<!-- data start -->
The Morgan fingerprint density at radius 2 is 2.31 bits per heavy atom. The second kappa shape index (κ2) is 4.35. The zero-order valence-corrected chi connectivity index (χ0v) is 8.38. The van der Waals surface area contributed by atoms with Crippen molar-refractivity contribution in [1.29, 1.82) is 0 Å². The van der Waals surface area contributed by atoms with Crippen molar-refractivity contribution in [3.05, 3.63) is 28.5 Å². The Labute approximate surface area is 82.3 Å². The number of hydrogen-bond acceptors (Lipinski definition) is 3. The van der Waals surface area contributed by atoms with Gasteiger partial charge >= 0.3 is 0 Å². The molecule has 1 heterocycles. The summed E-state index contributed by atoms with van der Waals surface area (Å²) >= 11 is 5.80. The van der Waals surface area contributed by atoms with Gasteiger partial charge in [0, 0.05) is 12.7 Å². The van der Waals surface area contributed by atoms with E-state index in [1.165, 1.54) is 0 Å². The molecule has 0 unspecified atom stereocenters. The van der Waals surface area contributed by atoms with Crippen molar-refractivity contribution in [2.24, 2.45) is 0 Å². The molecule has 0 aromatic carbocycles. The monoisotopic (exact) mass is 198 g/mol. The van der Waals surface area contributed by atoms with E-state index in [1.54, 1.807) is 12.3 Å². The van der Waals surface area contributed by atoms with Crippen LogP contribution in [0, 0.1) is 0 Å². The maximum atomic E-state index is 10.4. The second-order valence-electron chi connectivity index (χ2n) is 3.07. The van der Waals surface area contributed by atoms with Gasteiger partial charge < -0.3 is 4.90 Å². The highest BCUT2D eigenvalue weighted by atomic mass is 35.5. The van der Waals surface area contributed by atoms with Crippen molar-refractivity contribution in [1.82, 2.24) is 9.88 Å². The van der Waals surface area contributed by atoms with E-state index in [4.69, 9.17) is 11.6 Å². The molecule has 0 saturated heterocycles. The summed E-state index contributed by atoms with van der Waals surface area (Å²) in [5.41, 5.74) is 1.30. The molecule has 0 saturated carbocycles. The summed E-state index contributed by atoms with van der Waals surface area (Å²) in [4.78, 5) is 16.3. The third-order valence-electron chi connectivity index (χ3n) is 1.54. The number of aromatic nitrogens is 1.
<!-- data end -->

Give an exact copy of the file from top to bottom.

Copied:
The Morgan fingerprint density at radius 2 is 2.31 bits per heavy atom. The second kappa shape index (κ2) is 4.35. The zero-order valence-corrected chi connectivity index (χ0v) is 8.38. The van der Waals surface area contributed by atoms with Crippen molar-refractivity contribution in [1.29, 1.82) is 0 Å². The van der Waals surface area contributed by atoms with Crippen molar-refractivity contribution in [3.05, 3.63) is 28.5 Å². The Labute approximate surface area is 82.3 Å². The number of hydrogen-bond acceptors (Lipinski definition) is 3. The van der Waals surface area contributed by atoms with Gasteiger partial charge >= 0.3 is 0 Å². The molecule has 1 heterocycles. The summed E-state index contributed by atoms with van der Waals surface area (Å²) >= 11 is 5.80. The van der Waals surface area contributed by atoms with Gasteiger partial charge in [0, 0.05) is 12.7 Å². The van der Waals surface area contributed by atoms with E-state index in [1.165, 1.54) is 0 Å². The molecule has 0 unspecified atom stereocenters. The van der Waals surface area contributed by atoms with Crippen molar-refractivity contribution in [2.24, 2.45) is 0 Å². The molecule has 0 aromatic carbocycles. The monoisotopic (exact) mass is 198 g/mol. The van der Waals surface area contributed by atoms with E-state index in [1.54, 1.807) is 12.3 Å². The van der Waals surface area contributed by atoms with Crippen LogP contribution in [0, 0.1) is 0 Å². The maximum atomic E-state index is 10.4. The second-order valence-electron chi connectivity index (χ2n) is 3.07. The van der Waals surface area contributed by atoms with Gasteiger partial charge < -0.3 is 4.90 Å². The highest BCUT2D eigenvalue weighted by atomic mass is 35.5. The van der Waals surface area contributed by atoms with Crippen molar-refractivity contribution in [1.82, 2.24) is 9.88 Å². The van der Waals surface area contributed by atoms with E-state index in [4.69, 9.17) is 11.6 Å². The molecule has 0 saturated heterocycles. The summed E-state index contributed by atoms with van der Waals surface area (Å²) in [5.41, 5.74) is 1.30. The molecule has 0 saturated carbocycles. The summed E-state index contributed by atoms with van der Waals surface area (Å²) in [4.78, 5) is 16.3. The third-order valence-electron chi connectivity index (χ3n) is 1.54. The number of aromatic nitrogens is 1.